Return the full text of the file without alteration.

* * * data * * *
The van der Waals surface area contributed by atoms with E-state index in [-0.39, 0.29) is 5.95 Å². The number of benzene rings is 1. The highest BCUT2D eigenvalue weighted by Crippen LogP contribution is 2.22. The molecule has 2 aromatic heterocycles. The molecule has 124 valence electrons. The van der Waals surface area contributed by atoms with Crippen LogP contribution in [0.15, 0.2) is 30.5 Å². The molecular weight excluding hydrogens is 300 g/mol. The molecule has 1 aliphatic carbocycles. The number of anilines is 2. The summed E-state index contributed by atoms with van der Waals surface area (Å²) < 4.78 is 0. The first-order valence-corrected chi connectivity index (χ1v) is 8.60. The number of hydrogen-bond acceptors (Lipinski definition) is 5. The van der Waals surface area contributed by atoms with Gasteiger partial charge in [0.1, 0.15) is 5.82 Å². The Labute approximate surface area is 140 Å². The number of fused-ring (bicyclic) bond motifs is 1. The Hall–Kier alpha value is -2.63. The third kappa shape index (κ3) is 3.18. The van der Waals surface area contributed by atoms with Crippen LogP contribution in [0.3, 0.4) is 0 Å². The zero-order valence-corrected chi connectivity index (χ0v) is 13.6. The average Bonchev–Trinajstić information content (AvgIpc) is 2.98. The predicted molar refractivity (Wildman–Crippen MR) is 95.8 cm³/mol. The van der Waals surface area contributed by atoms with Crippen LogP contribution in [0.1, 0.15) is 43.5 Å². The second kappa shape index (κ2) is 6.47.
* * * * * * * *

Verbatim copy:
The van der Waals surface area contributed by atoms with E-state index in [-0.39, 0.29) is 5.95 Å². The number of benzene rings is 1. The highest BCUT2D eigenvalue weighted by Crippen LogP contribution is 2.22. The molecule has 2 aromatic heterocycles. The molecule has 124 valence electrons. The van der Waals surface area contributed by atoms with Crippen LogP contribution in [0.15, 0.2) is 30.5 Å². The molecular weight excluding hydrogens is 300 g/mol. The molecule has 1 aliphatic carbocycles. The number of anilines is 2. The summed E-state index contributed by atoms with van der Waals surface area (Å²) < 4.78 is 0. The first-order valence-corrected chi connectivity index (χ1v) is 8.60. The number of hydrogen-bond acceptors (Lipinski definition) is 5. The van der Waals surface area contributed by atoms with Gasteiger partial charge in [0.1, 0.15) is 5.82 Å². The Labute approximate surface area is 140 Å². The number of fused-ring (bicyclic) bond motifs is 1. The Hall–Kier alpha value is -2.63. The third kappa shape index (κ3) is 3.18. The van der Waals surface area contributed by atoms with Crippen LogP contribution in [0.3, 0.4) is 0 Å². The zero-order valence-corrected chi connectivity index (χ0v) is 13.6. The average Bonchev–Trinajstić information content (AvgIpc) is 2.98. The predicted molar refractivity (Wildman–Crippen MR) is 95.8 cm³/mol. The van der Waals surface area contributed by atoms with Crippen LogP contribution in [0.1, 0.15) is 43.5 Å². The second kappa shape index (κ2) is 6.47.